Adverse Childhood Experiences (ACE) and health status
In the 1980’s, Kaiser Permanente commissioned a study to investigate the treatment of obesity. A researcher, Dr. Vincent Felitti was asked to consider all possible approaches. Obesity is associated with many serious chronic health problems. If Dr. Felitti could find a solution to this health problem, a great deal of suffering could be avoided. He decided to try a simple approach--fasting under medical supervision. Not surprisingly, many adults lost vast amounts of weight quickly. But something happened that didn't make sense to him. Many of these patients, having shed, in some cases, hundreds of pounds, fell into a deep depression, panic, or rage for inexplicable reasons. These individuals left the program, gorged themselves, and gained back the weight they lost.
Instead of lecturing, he asked them--What happened when you lost the weight? He wanted to know how they felt. And then he took his inquiry a step further and asked the subjects when they started to gain weight in their earlier life and what had been going on at that time.
What he found shocked him. Many of these adults started gaining weight after a trauma, including sexual abuse. Women who had been raped or molested gained weight as a way of protecting themselves from unwanted male attention. Many of these stories had never been shared until these individuals were asked what was going on in their lives when they started putting on weight.
These insights were further validated in research called the Adverse Childhood Experiences (ACE) study of 17,000 people who were seeking healthcare. These adults completed a 10 item questionnaire that asked them about their childhoods—had they been abused, neglected, or experienced traumatic events as a child?
What they found was remarkable. If you had 6 categories of childhood trauma you were 5 times more likely to become depressed as an adult. If you had 7 categories of adverse events, you were 3,100% more likely to attempt suicide as an adult. Furthermore, these adults were more likely to develop serious health problems. Indeed, adults who had 6 or more of these events, died on average 20 years earlier than adults who had none of these experiences!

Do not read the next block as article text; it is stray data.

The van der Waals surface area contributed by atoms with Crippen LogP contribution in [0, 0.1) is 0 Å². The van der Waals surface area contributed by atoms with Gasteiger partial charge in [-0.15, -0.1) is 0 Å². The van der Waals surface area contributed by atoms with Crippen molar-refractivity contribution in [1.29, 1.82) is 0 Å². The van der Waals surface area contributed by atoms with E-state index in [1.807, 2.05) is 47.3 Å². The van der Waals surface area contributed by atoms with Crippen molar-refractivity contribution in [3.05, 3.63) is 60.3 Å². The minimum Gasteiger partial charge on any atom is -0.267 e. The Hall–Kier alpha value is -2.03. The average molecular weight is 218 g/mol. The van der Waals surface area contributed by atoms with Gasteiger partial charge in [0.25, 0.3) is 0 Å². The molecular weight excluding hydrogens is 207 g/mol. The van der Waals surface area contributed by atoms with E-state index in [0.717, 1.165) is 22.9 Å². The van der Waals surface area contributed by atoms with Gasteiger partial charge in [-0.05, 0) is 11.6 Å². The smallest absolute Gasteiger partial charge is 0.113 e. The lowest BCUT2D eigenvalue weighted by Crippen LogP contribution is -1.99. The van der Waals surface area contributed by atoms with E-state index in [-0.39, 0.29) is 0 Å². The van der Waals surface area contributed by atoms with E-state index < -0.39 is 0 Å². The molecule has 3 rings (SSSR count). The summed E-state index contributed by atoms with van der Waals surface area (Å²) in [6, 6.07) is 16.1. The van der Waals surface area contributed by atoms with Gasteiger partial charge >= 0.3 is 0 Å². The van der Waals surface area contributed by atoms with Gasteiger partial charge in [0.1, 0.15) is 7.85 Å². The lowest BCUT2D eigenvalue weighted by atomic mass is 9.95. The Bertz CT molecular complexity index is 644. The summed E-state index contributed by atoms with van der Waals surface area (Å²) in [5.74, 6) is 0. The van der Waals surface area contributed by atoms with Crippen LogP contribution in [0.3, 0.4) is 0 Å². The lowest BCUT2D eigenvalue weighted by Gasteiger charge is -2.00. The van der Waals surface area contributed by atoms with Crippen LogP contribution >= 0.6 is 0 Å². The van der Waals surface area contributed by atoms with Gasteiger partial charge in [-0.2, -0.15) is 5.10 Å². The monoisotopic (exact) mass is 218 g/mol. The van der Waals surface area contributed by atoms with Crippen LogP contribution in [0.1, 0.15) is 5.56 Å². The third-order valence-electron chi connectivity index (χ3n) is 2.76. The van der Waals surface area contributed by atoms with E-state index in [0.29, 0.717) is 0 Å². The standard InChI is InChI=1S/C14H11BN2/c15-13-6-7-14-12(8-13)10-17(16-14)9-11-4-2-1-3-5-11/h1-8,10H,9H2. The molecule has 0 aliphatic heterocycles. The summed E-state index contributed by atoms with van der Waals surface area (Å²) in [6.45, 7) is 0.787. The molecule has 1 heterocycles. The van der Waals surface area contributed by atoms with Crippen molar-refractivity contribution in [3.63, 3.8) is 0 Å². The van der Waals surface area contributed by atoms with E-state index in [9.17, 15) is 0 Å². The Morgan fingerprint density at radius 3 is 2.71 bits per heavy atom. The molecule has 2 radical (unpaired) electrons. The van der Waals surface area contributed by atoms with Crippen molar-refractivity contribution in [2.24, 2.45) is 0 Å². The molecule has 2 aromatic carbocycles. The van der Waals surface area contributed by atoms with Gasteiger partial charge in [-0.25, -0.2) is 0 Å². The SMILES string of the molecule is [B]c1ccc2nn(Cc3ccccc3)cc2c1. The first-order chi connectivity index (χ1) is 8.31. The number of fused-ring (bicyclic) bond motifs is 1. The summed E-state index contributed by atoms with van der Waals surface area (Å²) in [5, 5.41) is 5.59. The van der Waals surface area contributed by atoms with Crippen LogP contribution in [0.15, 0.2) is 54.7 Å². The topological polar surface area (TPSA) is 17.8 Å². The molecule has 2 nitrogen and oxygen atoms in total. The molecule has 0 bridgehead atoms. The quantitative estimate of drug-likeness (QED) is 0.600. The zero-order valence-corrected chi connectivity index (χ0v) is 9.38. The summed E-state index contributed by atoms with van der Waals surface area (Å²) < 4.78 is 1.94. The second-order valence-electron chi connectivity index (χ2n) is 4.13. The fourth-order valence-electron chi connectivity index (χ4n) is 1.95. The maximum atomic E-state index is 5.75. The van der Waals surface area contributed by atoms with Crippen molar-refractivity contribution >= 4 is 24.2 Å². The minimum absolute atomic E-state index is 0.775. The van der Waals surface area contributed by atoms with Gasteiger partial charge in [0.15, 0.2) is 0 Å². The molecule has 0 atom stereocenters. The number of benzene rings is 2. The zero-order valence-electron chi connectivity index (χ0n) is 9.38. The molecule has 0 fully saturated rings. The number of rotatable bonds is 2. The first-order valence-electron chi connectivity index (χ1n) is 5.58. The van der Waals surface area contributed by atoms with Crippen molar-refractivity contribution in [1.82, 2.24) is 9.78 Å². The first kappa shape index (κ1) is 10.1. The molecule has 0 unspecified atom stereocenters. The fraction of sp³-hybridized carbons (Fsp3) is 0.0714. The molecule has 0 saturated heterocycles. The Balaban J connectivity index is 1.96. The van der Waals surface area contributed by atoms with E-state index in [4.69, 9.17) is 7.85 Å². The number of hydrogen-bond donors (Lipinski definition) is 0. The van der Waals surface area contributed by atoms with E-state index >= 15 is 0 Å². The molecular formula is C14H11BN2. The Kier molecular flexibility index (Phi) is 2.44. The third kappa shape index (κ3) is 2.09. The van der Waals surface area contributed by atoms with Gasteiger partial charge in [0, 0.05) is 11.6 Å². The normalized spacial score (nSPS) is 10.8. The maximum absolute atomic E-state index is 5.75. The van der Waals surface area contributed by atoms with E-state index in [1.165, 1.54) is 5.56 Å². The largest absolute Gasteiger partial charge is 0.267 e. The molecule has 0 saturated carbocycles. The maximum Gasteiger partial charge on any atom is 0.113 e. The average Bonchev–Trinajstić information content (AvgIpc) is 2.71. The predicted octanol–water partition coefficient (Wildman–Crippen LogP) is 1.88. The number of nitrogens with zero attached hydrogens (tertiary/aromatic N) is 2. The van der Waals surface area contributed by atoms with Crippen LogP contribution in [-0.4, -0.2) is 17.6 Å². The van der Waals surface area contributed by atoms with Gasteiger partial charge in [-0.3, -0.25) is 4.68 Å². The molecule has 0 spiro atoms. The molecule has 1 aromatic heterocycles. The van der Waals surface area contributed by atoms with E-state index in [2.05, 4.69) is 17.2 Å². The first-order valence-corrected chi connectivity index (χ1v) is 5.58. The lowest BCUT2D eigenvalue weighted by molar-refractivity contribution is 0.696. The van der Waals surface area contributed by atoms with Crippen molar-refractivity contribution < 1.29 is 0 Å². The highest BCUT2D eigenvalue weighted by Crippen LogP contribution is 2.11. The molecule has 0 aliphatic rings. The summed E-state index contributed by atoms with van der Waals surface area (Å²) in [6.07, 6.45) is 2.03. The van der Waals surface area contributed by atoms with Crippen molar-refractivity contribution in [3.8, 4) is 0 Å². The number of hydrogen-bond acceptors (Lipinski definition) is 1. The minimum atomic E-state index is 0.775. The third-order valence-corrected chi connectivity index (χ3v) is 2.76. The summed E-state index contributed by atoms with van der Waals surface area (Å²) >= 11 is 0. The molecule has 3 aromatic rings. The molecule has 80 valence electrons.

What were the questions?
- Did a parent or other adult in the household often ...Swear at you, insult you, put you down, or humiliate you? Or act in a way that made you afraid that you might be physically hurt?
- Did a parent or other adult in the household often ... Push, grab, slap, or throw something at you? Or ever hit you so hard that you had marks or were injured?
- Did an adult or person at least 5 years older than you ever...Touch or fondle you or have you touch their body in a sexual way? Or Try to or actually have oral, anal, or vaginal sex with you?
- Did you often feel that ...No one in your family loved you or thought you were important or special? or Your family didn’t look out for each other, feel close to each other, or support each other?
- Did you often feel that ...You didn’t have enough to eat, had to wear dirty clothes, and had no one to protect you? or your parents were too drunk or high to take care of you or take you to the doctor if you needed it?
- Were your parents ever separated or divorced?
- Was your mother or stepmother: Often pushed, grabbed, slapped, or had something thrown at her? Or sometimes or often kicked, bitten, hit with a fist, or hit with something hard? Or Ever repeatedly hit over at least a few minutes or threatened with a gun or knife?
- Did you live with anyone who was a problem drinker or alcoholic or who used street drugs?
- Was a household member depressed or mentally ill or did a household member attempt suicide?
- Did a household member go to prison? _
The good news—disclosing these experiences and getting counseling can help adults cope better and improve their health. In the original study, when patients disclosed these experiences to a health provider or to a therapist, they were 35-50% less likely to come back to see their health provider for health problems. Simply disclosing these experiences in a non-judgmental setting can be enormously healing.